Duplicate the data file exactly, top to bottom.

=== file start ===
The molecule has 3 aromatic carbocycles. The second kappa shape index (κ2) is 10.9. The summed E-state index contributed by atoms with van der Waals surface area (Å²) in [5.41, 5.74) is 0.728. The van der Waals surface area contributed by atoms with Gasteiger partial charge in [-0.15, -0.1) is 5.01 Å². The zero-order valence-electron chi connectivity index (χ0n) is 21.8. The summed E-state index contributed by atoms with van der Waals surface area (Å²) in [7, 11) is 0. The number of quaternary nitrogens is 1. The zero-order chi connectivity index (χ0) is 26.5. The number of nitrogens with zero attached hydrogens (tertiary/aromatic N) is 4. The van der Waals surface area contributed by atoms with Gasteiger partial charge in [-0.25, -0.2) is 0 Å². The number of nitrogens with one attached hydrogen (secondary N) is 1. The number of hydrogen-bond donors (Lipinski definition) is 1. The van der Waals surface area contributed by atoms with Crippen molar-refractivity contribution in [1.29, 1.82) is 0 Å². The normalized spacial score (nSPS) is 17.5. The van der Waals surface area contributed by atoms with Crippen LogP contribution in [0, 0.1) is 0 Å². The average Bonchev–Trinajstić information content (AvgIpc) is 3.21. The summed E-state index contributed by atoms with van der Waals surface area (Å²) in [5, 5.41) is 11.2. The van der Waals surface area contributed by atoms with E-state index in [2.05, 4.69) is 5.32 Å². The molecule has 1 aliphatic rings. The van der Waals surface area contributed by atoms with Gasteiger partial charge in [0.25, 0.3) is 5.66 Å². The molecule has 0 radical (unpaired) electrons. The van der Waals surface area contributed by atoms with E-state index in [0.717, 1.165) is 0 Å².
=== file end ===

The molecule has 3 aromatic carbocycles. The second kappa shape index (κ2) is 10.9. The summed E-state index contributed by atoms with van der Waals surface area (Å²) in [5.41, 5.74) is 0.728. The van der Waals surface area contributed by atoms with Gasteiger partial charge in [-0.15, -0.1) is 5.01 Å². The zero-order valence-electron chi connectivity index (χ0n) is 21.8. The summed E-state index contributed by atoms with van der Waals surface area (Å²) in [7, 11) is 0. The number of quaternary nitrogens is 1. The zero-order chi connectivity index (χ0) is 26.5. The number of nitrogens with zero attached hydrogens (tertiary/aromatic N) is 4. The van der Waals surface area contributed by atoms with Gasteiger partial charge in [-0.25, -0.2) is 0 Å². The number of nitrogens with one attached hydrogen (secondary N) is 1. The number of hydrogen-bond donors (Lipinski definition) is 1. The van der Waals surface area contributed by atoms with Crippen molar-refractivity contribution in [1.29, 1.82) is 0 Å². The normalized spacial score (nSPS) is 17.5. The van der Waals surface area contributed by atoms with Crippen LogP contribution in [0, 0.1) is 0 Å². The average Bonchev–Trinajstić information content (AvgIpc) is 3.21. The summed E-state index contributed by atoms with van der Waals surface area (Å²) in [5, 5.41) is 11.2. The van der Waals surface area contributed by atoms with E-state index in [2.05, 4.69) is 5.32 Å². The molecule has 1 aliphatic rings. The van der Waals surface area contributed by atoms with Gasteiger partial charge in [0.25, 0.3) is 5.66 Å². The molecule has 0 radical (unpaired) electrons. The van der Waals surface area contributed by atoms with E-state index in [0.717, 1.165) is 0 Å².